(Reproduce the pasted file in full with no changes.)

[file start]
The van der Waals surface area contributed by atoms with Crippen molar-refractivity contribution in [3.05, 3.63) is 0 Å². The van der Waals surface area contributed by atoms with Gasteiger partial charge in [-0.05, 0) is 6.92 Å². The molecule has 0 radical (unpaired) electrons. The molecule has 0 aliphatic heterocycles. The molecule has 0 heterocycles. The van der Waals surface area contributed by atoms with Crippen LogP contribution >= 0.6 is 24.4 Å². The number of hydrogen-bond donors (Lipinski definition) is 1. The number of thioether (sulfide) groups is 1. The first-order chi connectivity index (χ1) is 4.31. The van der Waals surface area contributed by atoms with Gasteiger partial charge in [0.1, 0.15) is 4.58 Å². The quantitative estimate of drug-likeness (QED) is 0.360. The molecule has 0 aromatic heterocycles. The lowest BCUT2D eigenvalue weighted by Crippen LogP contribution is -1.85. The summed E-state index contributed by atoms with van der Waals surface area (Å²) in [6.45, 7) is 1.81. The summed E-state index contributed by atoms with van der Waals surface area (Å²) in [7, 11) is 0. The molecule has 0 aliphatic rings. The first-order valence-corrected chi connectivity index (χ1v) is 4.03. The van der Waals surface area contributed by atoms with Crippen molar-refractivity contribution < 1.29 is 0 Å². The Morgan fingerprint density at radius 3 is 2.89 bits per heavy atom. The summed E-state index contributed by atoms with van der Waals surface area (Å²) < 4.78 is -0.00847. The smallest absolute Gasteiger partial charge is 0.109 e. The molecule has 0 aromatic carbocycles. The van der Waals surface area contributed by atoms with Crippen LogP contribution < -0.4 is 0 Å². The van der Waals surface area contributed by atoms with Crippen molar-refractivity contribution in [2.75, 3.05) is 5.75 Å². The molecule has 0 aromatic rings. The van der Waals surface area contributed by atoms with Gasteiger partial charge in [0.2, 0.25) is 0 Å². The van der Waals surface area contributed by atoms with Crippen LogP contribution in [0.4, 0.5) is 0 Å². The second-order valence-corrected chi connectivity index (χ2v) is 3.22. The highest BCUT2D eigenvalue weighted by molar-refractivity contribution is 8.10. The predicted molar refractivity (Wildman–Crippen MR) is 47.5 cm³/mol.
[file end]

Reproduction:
The van der Waals surface area contributed by atoms with Crippen molar-refractivity contribution in [3.05, 3.63) is 0 Å². The van der Waals surface area contributed by atoms with Gasteiger partial charge in [-0.05, 0) is 6.92 Å². The molecule has 0 radical (unpaired) electrons. The molecule has 0 aliphatic heterocycles. The molecule has 0 heterocycles. The van der Waals surface area contributed by atoms with Crippen LogP contribution >= 0.6 is 24.4 Å². The number of hydrogen-bond donors (Lipinski definition) is 1. The number of thioether (sulfide) groups is 1. The first-order chi connectivity index (χ1) is 4.31. The van der Waals surface area contributed by atoms with Gasteiger partial charge in [0.1, 0.15) is 4.58 Å². The quantitative estimate of drug-likeness (QED) is 0.360. The molecule has 0 aromatic heterocycles. The lowest BCUT2D eigenvalue weighted by Crippen LogP contribution is -1.85. The summed E-state index contributed by atoms with van der Waals surface area (Å²) in [6.45, 7) is 1.81. The summed E-state index contributed by atoms with van der Waals surface area (Å²) in [7, 11) is 0. The molecule has 0 aliphatic rings. The first-order valence-corrected chi connectivity index (χ1v) is 4.03. The van der Waals surface area contributed by atoms with Crippen molar-refractivity contribution < 1.29 is 0 Å². The Morgan fingerprint density at radius 3 is 2.89 bits per heavy atom. The summed E-state index contributed by atoms with van der Waals surface area (Å²) < 4.78 is -0.00847. The smallest absolute Gasteiger partial charge is 0.109 e. The molecule has 0 aromatic carbocycles. The van der Waals surface area contributed by atoms with Crippen LogP contribution < -0.4 is 0 Å². The van der Waals surface area contributed by atoms with Crippen molar-refractivity contribution in [2.75, 3.05) is 5.75 Å². The molecule has 0 aromatic rings. The van der Waals surface area contributed by atoms with Gasteiger partial charge in [0.2, 0.25) is 0 Å². The van der Waals surface area contributed by atoms with Crippen LogP contribution in [0.4, 0.5) is 0 Å². The second-order valence-corrected chi connectivity index (χ2v) is 3.22. The highest BCUT2D eigenvalue weighted by molar-refractivity contribution is 8.10. The predicted molar refractivity (Wildman–Crippen MR) is 47.5 cm³/mol.